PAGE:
Next, you’ll skirt the edge of a few meadows where you just might see the buffalo roaming and where you can’t help but expect to see an early trapper emerge from a cabin. After these meadows, you start the climb up Grants Pass. Between Lone Star Geyser and the top of the pass, you’ll gain about 450 feet to 8,050 feet above sea level. You’re in trees virtually the whole way, so you won’t get to soak in what would otherwise be decent views. Although the area between the junction with the Howard Eaton Trail and Shoshone Geyser Basin is pleasant, you’re probably going to want to hike quickly because there’s nothing exceptionally noteworthy here and that will give you more time to explore the lake and geyser basin. Note that when you cross Grants Pass, you are also crossing the Continental Divide.

From the top of Grants Pass, you will descend to a signed junction with the Bechler River Trail, which would eventually take you to the Three Rivers Junction (10 miles) and beyond to the Cave Falls area.  From this junction, you’re one mile from the Shoshone Geyser Basin Horse Bypass Trail and two miles from the edge of the geyser basin.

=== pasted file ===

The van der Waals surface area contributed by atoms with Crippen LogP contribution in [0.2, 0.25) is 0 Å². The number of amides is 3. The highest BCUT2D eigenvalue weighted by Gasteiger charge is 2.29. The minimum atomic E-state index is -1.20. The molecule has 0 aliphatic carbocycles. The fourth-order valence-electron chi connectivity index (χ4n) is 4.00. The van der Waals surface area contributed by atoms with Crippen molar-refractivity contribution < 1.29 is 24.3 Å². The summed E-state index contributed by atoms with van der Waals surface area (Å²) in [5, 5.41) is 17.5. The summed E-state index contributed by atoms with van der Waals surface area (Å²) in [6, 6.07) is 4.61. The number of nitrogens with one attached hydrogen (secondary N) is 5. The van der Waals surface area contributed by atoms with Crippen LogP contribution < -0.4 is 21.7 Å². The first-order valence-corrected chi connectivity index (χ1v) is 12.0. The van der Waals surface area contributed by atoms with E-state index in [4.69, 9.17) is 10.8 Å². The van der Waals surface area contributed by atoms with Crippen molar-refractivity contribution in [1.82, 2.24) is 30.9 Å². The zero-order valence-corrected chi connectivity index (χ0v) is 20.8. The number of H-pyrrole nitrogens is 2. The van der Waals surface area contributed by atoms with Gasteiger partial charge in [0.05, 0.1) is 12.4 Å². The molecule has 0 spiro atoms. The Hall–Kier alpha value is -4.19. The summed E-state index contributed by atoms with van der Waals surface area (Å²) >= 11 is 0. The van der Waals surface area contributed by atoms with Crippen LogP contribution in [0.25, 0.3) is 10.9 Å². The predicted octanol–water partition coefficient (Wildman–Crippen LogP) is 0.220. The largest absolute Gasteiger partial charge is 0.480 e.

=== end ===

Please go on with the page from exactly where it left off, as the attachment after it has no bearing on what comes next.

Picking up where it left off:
Over the next mile, you’ll hop a small creek that flows into Shoshone Creek, then hop Shoshone Creek itself. For most of the rest of the hike, you’ll follow Shoshone Creek through a small winding “canyon-let”, staying to the north of the creek. After a mile, you come to the junction with the horse bypass trail, which again hops Shoshone Creek. Note that horses are not allowed in the geyser basin. Stay on the main trail; you’re about a mile away. Along this section of the trail, you might also notice that the soil has a much grittier, volcanic flavor – in some places, plants don’t even grow.

A mile beyond the junction with the horse bypass trail, you come to a junction with the North Shoshone Lake Trail. This trail loosely follows the north shore of Shoshone Lake and intersects with the DeLacy Creek Trail. If you have the option of doing a shuttle, you could leave a second car at the DeLacy Creek trailhead; from here, it’s 10.7 miles. Otherwise, follow the signs to the edge of the geyser basin and Shoshone Lake. You’re just a few minutes away.